abrier

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French[edit]

Alternative forms[edit]

Etymology[edit]

From Middle French, from Old French abrier (to cover), itself mostly likely from Late Latin aprīcāre, from Latin aprīcārī, present active infinitive of aprīcor (warm in the sun), from aprīcus (sunny). The form abrier may have been of southern French origin, possibly via Old Provençal abriar (cf. the dialectal French form avrier). Compare Occitan, Catalan, Spanish and Portuguese abrigar.

Alternatively, and less likely, from a Late Latin abrīgāre (to cover, shelter), from a- + brīgāre, from Frankish *berīhan (to cover, protect), from Proto-Germanic *bi- + *wrīhaną (to cover, clothe), from Proto-Indo-European *werḱ-, *werǵ- (to twist, weave, tie together). Cognate with Old High German birīhan (to cover), Old English bewrēon (to cover, enwrap, protect). Compare Spanish abrigar, which may be related; alternatively, both may derive from a Latin aprīcō, aprīcāre.

Late Latin abrīgāre may have also been crossed with Frankish *bergan (to take care of, protect, hide), from Proto-Germanic *berganą (to care for), from Proto-Indo-European *bʰergʰ- (to take care), due to similarity in form and meaning[1]. If so, this would relate the word also to Old High German bergan (to shelter) (German bergen), and Old English beorgan (to save, preserve). More at borrow.

Pronunciation[edit]

Verb[edit]

abrier

  1. (dialectal) to cover with a bedcover; to tuck in
  2. (archaic or dialectal) Alternative form of abriter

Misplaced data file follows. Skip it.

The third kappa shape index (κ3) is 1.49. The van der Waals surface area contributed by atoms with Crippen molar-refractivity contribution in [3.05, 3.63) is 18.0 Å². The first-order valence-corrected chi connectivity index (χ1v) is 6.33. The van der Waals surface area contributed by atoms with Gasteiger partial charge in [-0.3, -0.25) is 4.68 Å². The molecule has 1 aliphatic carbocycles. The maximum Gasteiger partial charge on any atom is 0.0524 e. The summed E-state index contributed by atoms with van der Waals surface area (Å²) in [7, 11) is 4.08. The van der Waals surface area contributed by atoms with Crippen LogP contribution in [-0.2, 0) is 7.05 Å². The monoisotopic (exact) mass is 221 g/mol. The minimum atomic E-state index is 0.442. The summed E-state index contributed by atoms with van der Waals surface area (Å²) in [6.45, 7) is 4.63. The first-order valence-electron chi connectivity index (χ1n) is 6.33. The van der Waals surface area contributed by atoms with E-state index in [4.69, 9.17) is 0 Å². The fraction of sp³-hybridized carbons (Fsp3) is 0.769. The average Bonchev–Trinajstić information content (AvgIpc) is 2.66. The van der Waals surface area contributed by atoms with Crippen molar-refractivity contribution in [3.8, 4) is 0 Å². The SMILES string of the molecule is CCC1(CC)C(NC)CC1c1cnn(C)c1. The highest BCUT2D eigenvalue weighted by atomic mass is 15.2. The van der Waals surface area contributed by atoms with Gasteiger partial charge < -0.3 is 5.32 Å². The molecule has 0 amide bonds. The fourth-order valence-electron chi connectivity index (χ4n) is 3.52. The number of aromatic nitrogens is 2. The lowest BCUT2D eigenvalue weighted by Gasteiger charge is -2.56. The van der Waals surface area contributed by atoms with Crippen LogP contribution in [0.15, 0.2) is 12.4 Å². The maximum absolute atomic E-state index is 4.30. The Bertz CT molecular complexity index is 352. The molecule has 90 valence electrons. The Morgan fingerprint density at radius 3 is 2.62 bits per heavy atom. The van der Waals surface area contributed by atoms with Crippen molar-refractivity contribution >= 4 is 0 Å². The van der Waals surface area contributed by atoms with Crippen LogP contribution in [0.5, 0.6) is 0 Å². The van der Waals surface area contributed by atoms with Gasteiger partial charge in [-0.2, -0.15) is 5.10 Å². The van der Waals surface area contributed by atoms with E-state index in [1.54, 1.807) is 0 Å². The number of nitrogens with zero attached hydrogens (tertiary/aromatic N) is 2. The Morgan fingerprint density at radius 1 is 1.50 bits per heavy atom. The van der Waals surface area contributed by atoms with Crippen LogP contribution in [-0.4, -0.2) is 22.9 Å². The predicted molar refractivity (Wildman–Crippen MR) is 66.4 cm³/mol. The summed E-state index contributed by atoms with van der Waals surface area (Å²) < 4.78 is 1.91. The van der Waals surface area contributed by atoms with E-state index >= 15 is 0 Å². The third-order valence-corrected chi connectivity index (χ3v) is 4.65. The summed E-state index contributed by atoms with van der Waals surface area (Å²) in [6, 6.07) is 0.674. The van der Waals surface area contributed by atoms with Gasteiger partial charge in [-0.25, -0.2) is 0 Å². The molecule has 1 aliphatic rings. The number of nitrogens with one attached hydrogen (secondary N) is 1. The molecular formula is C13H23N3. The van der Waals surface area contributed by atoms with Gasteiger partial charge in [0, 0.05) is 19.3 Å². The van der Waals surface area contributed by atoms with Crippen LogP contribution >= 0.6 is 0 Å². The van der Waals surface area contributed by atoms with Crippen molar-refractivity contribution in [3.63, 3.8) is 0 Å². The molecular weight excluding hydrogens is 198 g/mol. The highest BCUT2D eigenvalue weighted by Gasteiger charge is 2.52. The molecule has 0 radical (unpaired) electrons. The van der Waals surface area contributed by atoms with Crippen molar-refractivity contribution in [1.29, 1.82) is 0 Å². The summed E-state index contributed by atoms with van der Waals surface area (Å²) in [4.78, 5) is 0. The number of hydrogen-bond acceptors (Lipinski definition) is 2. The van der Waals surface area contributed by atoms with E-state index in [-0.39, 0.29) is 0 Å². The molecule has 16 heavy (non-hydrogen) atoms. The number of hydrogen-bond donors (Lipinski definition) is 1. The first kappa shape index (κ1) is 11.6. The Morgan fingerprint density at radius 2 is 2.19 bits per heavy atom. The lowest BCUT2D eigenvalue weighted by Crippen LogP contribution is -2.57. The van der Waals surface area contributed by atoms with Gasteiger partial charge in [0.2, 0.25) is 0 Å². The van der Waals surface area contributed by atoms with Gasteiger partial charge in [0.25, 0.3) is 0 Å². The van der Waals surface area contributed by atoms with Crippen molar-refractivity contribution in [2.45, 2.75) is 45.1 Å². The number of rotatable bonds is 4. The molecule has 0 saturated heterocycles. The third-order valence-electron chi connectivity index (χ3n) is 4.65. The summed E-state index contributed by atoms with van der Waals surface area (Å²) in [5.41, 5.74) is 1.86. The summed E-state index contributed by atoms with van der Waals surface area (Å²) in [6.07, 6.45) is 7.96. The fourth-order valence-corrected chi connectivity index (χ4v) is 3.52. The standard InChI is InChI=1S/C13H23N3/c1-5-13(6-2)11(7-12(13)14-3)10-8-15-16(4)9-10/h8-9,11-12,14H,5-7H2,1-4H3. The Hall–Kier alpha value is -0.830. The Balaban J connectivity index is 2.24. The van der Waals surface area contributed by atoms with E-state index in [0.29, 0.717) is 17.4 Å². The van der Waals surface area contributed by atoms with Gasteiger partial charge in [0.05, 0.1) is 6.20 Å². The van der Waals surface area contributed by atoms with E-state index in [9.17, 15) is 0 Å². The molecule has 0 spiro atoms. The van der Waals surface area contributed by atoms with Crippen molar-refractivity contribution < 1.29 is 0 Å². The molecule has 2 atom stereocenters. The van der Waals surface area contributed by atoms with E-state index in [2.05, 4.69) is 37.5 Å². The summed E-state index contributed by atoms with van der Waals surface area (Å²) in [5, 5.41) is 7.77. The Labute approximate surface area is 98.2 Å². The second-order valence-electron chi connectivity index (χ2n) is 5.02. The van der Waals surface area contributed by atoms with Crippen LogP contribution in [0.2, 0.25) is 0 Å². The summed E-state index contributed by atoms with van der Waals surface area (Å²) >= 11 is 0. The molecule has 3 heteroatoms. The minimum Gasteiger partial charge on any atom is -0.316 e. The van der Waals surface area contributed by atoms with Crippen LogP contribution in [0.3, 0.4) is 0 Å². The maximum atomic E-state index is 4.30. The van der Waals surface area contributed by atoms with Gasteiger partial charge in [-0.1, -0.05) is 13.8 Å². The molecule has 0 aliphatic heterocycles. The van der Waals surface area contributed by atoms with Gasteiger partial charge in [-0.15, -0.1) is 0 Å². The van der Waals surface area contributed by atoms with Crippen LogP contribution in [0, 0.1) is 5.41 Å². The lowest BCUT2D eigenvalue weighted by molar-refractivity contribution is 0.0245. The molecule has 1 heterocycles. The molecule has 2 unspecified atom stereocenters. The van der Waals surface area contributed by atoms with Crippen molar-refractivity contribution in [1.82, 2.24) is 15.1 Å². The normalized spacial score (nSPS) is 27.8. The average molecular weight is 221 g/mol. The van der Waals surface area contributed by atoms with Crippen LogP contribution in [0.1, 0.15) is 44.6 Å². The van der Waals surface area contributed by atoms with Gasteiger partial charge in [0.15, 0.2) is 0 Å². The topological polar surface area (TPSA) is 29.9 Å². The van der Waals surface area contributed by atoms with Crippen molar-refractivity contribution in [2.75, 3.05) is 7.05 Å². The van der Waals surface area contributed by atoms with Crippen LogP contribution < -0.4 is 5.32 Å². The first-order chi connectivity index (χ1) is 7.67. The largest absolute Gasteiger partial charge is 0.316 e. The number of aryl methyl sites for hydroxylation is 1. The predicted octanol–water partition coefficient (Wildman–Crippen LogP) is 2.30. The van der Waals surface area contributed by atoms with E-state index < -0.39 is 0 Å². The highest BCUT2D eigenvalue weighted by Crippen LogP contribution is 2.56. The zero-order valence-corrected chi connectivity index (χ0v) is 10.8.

Conjugation[edit]

Derived terms[edit]

References[edit]

  1. ^ Diez, An etymological dictionary of the Romance languages; chiefly from the German, "Abrigo."

Further reading[edit]

Anagrams[edit]


Old French[edit]

Etymology[edit]

Mostly likely from Late Latin apricāre, from Latin aprīcārī, present active infinitive of aprīcor (warm in the sun), from aprīcus (sunny). The form abrier may have been of southern French origin, possibly via Old Provençal abriar (cf. the dialectal French form avrier). Compare Occitan, Catalan, Spanish and Portuguese abrigar.

Alternatively, and less likely, from a Late Latin abrigāre (to cover, shelter), from a- + brigare, from Frankish *berīhan (to cover, protect), from Proto-Germanic *bi- + *wrīhaną (to cover, clothe), from Proto-Indo-European *werk'-, *werg'- (to twist, weave, tie together). Cognate with Old High German birīhan (to cover), Old English bewrēon (to cover, enwrap, protect).

Verb[edit]

abrier

  1. to shelter
  2. (reflexive, s'abrier) to take shelter; to shelter oneself

Conjugation[edit]

This verb conjugates as a first-group verb ending in -er. Old French conjugation varies significantly by date and by region. The following conjugation should be treated as a guide.

Derived terms[edit]

Descendants[edit]